As I’ve been reviewing cars for this venerable publication for nearly three years, I’ve noticed how easy it is to become jaded about new cars. While I’m not like some journalists, getting handed keys to six figure exotics every week, I am rather lucky to experience cars on a regular basis that frequently cost more than I’d likely ever spend with my own money.
I’m reminded of this most often when something unusual graces my driveway, and a neighbor strikes up a conversation — or when I’m walking back to the car from the supermarket and someone is waiting to ask about the car. It doesn’t happen often — but this new 2019 Chevrolet Blazer RS seemingly compels conversation.
Plan your trips accordingly.
In September of last year, the Michigan State Police conducted their 2019 Model Year Police Vehicle Evaluations. The purpose of these tests is to provide objective performance data to the individual agencies who are making purchasing decisions for their divisions.
For the automakers, it’s an all-out race for pride in being the superior bad-guy chaser. Ford hands off the title from their own 2018 3.5-liter EcoBoost Police Interceptor AWD (Taurus) sedan to their 2019 Police Interceptor Utility 3.0L EcoBoost AWD Explorer SUV.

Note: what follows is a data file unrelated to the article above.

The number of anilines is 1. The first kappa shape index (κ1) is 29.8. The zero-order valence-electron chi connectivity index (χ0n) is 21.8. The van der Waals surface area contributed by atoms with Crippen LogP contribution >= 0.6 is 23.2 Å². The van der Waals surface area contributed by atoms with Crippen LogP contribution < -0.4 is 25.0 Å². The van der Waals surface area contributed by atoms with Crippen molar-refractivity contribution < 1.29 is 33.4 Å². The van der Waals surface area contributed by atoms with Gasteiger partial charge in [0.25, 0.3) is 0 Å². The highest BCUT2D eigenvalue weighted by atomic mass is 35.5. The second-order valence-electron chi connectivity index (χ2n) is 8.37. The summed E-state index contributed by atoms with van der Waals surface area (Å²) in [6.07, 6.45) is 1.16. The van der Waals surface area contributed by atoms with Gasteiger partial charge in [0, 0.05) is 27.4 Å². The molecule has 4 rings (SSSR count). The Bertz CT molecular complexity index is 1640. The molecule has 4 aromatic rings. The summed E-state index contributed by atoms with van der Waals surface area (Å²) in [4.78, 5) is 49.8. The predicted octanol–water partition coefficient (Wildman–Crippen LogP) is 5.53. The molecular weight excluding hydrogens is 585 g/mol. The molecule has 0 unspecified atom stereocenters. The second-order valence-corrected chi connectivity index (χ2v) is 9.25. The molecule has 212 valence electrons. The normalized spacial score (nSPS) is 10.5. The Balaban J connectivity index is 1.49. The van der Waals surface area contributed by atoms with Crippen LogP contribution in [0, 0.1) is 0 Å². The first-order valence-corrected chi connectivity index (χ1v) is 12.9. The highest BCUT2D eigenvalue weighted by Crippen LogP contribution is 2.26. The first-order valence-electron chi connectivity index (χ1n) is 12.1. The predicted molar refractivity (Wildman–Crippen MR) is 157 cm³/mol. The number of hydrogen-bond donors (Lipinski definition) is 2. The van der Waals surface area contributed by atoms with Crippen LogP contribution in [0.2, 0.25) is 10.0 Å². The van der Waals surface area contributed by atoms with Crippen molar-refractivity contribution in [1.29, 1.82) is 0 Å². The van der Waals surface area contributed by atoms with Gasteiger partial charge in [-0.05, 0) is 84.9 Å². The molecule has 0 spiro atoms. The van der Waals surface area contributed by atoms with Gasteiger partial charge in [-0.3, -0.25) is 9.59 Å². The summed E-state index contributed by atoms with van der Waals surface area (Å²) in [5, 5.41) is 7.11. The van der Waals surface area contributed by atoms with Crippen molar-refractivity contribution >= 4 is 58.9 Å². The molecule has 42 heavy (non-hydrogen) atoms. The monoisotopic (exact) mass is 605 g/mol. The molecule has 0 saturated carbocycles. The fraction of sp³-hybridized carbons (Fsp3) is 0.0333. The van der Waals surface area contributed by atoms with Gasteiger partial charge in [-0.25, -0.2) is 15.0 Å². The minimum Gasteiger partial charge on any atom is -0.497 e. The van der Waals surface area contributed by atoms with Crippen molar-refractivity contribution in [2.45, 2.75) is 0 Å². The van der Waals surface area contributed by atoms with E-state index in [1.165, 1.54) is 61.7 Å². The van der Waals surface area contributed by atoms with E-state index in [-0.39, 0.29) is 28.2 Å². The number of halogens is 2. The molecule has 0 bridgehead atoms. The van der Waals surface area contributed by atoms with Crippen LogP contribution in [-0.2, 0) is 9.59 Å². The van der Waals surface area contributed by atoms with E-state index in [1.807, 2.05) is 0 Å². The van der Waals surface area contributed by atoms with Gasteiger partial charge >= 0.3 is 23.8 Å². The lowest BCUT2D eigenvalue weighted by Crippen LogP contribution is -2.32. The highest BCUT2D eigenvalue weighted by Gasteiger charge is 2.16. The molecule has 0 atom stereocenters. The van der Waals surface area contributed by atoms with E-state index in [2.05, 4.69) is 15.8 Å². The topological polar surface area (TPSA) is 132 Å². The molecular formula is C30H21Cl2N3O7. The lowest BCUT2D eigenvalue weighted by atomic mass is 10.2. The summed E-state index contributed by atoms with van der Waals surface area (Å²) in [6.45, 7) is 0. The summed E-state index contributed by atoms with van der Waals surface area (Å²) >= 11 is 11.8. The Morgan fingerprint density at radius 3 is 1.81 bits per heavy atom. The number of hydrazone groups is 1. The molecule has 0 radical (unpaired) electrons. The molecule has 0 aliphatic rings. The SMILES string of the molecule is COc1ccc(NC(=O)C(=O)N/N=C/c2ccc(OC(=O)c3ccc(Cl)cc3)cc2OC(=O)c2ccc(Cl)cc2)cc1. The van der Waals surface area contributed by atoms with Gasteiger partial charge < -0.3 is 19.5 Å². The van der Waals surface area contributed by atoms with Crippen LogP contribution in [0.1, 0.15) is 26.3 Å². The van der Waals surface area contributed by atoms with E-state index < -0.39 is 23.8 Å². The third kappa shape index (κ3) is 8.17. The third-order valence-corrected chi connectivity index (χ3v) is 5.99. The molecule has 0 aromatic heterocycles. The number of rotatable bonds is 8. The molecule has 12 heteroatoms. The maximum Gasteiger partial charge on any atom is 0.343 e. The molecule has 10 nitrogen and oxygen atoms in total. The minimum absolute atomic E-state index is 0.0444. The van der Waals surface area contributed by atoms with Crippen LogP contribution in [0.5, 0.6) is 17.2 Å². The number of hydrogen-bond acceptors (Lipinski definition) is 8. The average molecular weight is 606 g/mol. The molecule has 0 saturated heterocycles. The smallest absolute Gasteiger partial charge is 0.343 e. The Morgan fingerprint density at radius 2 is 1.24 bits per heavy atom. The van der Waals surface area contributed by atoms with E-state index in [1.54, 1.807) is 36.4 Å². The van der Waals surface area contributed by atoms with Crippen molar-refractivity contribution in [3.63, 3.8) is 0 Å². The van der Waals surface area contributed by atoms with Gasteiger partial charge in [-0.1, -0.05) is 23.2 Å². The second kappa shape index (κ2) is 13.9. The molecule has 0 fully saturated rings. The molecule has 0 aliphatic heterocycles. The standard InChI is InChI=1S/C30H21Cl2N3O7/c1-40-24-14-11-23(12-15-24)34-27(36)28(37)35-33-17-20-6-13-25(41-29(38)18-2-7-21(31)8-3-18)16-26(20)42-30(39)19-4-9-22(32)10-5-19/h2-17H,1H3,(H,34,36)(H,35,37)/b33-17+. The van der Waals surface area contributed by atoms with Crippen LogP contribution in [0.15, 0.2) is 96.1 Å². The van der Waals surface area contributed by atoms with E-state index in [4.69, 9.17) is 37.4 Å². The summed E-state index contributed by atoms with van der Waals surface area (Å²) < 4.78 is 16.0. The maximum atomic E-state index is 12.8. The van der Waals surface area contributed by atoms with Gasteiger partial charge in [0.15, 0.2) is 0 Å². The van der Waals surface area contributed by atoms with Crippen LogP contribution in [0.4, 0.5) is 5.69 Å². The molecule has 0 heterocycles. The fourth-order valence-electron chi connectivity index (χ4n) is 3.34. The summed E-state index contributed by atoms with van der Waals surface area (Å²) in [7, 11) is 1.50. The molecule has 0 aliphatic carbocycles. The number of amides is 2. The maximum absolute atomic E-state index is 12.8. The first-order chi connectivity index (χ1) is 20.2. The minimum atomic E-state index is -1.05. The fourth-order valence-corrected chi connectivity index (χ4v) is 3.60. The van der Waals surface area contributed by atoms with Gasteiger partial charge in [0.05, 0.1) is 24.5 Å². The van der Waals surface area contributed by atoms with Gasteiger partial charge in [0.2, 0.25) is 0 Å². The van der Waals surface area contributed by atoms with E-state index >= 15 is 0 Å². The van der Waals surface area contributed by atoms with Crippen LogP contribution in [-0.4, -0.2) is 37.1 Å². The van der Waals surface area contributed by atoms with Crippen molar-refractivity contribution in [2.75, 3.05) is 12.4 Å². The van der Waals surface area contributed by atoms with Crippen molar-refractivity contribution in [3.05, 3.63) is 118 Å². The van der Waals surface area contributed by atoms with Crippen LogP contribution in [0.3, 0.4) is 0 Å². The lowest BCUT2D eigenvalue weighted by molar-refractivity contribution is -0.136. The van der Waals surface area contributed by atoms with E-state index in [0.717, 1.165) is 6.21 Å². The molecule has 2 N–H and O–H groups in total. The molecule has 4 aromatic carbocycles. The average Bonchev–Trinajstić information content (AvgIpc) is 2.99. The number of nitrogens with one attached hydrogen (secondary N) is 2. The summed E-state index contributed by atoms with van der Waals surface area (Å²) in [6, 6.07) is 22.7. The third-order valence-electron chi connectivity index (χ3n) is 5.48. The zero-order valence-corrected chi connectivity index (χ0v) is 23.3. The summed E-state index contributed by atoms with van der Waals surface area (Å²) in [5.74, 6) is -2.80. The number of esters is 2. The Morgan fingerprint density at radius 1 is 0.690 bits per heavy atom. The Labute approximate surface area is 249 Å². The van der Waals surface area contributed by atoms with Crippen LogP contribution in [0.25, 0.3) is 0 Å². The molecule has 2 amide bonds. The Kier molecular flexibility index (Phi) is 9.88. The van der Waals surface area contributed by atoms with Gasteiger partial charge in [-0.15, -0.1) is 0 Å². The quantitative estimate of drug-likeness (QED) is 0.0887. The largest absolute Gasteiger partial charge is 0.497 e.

The General made more than two million Chevrolet Vegas during the car’s 1971-1977 run, and the numbers climb much higher if you include the Vega-derived Chevy Monza and its siblings. The Vega’s many quality problems and rapid cheap-subcompact depreciation led to nearly all of these cars disappearing from American roads well before the dawn of the 1990s, but I still find the occasional example during my junkyard travels. Here’s an early Vega two-door hatch that seemed to be in pretty good shape before it hit a large animal on an Arizona road a couple of years back.
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- RICK Lou, not sure about panthers and Cougars , BUT at 76,I now consider myself a vintage Rolls Canardly. I roll down one hill and Canardly get up the next! Wishing you a Very Happy, Merry HanaKwanzaMas. 🎅🎄
- Lou_BC The dealbreaker for me is the $80k starting price in Canada.
- Zipper69 The Grenadier was designed ground up to be a "better Land Rover" and by most press accounts comes close.What little we know about the Quartermaster it's clear that it's intended for serious off road work without additional aftermarket fettling needed.The price is clearly a barrier, but IF it's the real deal, it will have a slot in the market.
- Michael Charging more for less. Hmmmm
- FreedMike Meanwhile, over at Nissan, you can get a perfectly nice, well equipped Frontier four-door that has a V-6, 4wd, and is capable of all the "truck stuff" you could ever want for $36,000. And unlike the "pay over sticker or go f**k yourself" nonsense you get at the Toyota place, the Nissan store will probably happily make you a nice deal.